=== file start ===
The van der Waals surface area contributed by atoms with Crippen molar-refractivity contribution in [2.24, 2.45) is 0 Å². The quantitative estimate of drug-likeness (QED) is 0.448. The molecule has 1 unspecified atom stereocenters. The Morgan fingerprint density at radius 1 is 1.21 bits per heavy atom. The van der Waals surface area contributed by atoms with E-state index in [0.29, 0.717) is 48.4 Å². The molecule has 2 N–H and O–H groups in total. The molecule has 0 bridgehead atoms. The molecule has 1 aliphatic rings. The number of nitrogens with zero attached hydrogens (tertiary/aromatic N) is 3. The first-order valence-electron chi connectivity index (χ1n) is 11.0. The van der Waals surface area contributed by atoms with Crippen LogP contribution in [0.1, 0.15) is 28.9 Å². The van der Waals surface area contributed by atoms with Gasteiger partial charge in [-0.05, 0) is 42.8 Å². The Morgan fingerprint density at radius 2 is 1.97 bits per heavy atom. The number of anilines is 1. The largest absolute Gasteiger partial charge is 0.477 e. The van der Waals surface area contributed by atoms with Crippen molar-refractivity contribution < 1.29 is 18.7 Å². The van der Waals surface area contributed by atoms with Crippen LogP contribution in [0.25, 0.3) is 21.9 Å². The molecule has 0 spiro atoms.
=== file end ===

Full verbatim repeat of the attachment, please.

The van der Waals surface area contributed by atoms with Crippen molar-refractivity contribution in [2.24, 2.45) is 0 Å². The quantitative estimate of drug-likeness (QED) is 0.448. The molecule has 1 unspecified atom stereocenters. The Morgan fingerprint density at radius 1 is 1.21 bits per heavy atom. The van der Waals surface area contributed by atoms with E-state index in [0.29, 0.717) is 48.4 Å². The molecule has 2 N–H and O–H groups in total. The molecule has 0 bridgehead atoms. The molecule has 1 aliphatic rings. The number of nitrogens with zero attached hydrogens (tertiary/aromatic N) is 3. The first-order valence-electron chi connectivity index (χ1n) is 11.0. The van der Waals surface area contributed by atoms with Crippen LogP contribution in [0.1, 0.15) is 28.9 Å². The van der Waals surface area contributed by atoms with Gasteiger partial charge in [-0.05, 0) is 42.8 Å². The Morgan fingerprint density at radius 2 is 1.97 bits per heavy atom. The number of anilines is 1. The largest absolute Gasteiger partial charge is 0.477 e. The van der Waals surface area contributed by atoms with Crippen molar-refractivity contribution < 1.29 is 18.7 Å². The van der Waals surface area contributed by atoms with Crippen LogP contribution in [0.25, 0.3) is 21.9 Å². The molecule has 0 spiro atoms.